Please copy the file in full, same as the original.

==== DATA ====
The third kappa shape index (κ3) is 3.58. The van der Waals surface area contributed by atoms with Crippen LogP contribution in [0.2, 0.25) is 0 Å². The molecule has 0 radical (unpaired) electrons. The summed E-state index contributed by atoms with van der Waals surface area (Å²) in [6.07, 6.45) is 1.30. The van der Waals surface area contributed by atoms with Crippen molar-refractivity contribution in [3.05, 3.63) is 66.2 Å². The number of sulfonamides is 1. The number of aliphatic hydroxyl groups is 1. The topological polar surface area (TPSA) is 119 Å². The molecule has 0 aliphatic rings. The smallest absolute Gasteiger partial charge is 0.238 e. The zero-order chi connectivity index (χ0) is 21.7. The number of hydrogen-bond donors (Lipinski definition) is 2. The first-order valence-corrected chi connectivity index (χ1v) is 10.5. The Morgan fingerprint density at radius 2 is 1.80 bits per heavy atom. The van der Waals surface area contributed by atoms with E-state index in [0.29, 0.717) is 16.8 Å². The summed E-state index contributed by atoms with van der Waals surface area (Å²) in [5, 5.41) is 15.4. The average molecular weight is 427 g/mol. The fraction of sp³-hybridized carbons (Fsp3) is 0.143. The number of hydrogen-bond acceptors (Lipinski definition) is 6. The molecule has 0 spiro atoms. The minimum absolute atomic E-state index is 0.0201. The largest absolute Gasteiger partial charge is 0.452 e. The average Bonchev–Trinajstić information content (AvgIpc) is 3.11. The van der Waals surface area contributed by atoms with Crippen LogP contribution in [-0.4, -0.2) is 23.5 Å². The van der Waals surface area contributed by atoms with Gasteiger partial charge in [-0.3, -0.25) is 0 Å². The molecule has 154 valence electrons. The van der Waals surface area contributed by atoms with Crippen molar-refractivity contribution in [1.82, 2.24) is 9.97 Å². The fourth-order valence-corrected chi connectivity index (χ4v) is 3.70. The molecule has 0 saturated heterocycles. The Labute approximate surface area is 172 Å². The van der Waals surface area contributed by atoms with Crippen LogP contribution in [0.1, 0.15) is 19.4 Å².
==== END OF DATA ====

The third kappa shape index (κ3) is 3.58. The van der Waals surface area contributed by atoms with Crippen LogP contribution in [0.2, 0.25) is 0 Å². The molecule has 0 radical (unpaired) electrons. The summed E-state index contributed by atoms with van der Waals surface area (Å²) in [6.07, 6.45) is 1.30. The van der Waals surface area contributed by atoms with Crippen molar-refractivity contribution in [3.05, 3.63) is 66.2 Å². The number of sulfonamides is 1. The number of aliphatic hydroxyl groups is 1. The topological polar surface area (TPSA) is 119 Å². The molecule has 0 aliphatic rings. The smallest absolute Gasteiger partial charge is 0.238 e. The zero-order chi connectivity index (χ0) is 21.7. The number of hydrogen-bond donors (Lipinski definition) is 2. The first-order valence-corrected chi connectivity index (χ1v) is 10.5. The Morgan fingerprint density at radius 2 is 1.80 bits per heavy atom. The van der Waals surface area contributed by atoms with E-state index in [0.29, 0.717) is 16.8 Å². The summed E-state index contributed by atoms with van der Waals surface area (Å²) in [5, 5.41) is 15.4. The average molecular weight is 427 g/mol. The fraction of sp³-hybridized carbons (Fsp3) is 0.143. The number of hydrogen-bond acceptors (Lipinski definition) is 6. The molecule has 0 spiro atoms. The minimum absolute atomic E-state index is 0.0201. The largest absolute Gasteiger partial charge is 0.452 e. The average Bonchev–Trinajstić information content (AvgIpc) is 3.11. The van der Waals surface area contributed by atoms with Crippen LogP contribution in [-0.4, -0.2) is 23.5 Å². The van der Waals surface area contributed by atoms with Gasteiger partial charge in [-0.3, -0.25) is 0 Å². The molecule has 154 valence electrons. The van der Waals surface area contributed by atoms with Crippen molar-refractivity contribution in [1.82, 2.24) is 9.97 Å². The fourth-order valence-corrected chi connectivity index (χ4v) is 3.70. The molecule has 0 saturated heterocycles. The Labute approximate surface area is 172 Å². The van der Waals surface area contributed by atoms with Crippen LogP contribution in [0.1, 0.15) is 19.4 Å².